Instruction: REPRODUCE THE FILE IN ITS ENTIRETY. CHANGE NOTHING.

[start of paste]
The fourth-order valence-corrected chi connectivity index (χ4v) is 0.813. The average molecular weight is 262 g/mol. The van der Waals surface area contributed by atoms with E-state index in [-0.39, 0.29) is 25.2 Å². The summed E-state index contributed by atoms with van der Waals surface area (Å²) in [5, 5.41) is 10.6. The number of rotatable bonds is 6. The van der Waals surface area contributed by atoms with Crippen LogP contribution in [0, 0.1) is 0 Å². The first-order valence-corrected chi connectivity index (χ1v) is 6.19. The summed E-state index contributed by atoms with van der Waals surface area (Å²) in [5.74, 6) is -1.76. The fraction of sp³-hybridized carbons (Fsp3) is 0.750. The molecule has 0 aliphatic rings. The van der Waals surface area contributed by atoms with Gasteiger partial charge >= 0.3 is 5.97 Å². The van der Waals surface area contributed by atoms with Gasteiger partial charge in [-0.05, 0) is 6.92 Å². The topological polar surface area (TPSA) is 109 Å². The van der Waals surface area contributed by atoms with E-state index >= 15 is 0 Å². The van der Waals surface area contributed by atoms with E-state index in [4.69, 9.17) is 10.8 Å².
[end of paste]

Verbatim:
The fourth-order valence-corrected chi connectivity index (χ4v) is 0.813. The average molecular weight is 262 g/mol. The van der Waals surface area contributed by atoms with E-state index in [-0.39, 0.29) is 25.2 Å². The summed E-state index contributed by atoms with van der Waals surface area (Å²) in [5, 5.41) is 10.6. The number of rotatable bonds is 6. The van der Waals surface area contributed by atoms with Crippen LogP contribution in [0, 0.1) is 0 Å². The first-order valence-corrected chi connectivity index (χ1v) is 6.19. The summed E-state index contributed by atoms with van der Waals surface area (Å²) in [5.74, 6) is -1.76. The fraction of sp³-hybridized carbons (Fsp3) is 0.750. The molecule has 0 aliphatic rings. The van der Waals surface area contributed by atoms with Gasteiger partial charge >= 0.3 is 5.97 Å². The van der Waals surface area contributed by atoms with Gasteiger partial charge in [-0.05, 0) is 6.92 Å². The topological polar surface area (TPSA) is 109 Å². The van der Waals surface area contributed by atoms with E-state index >= 15 is 0 Å². The van der Waals surface area contributed by atoms with E-state index in [4.69, 9.17) is 10.8 Å².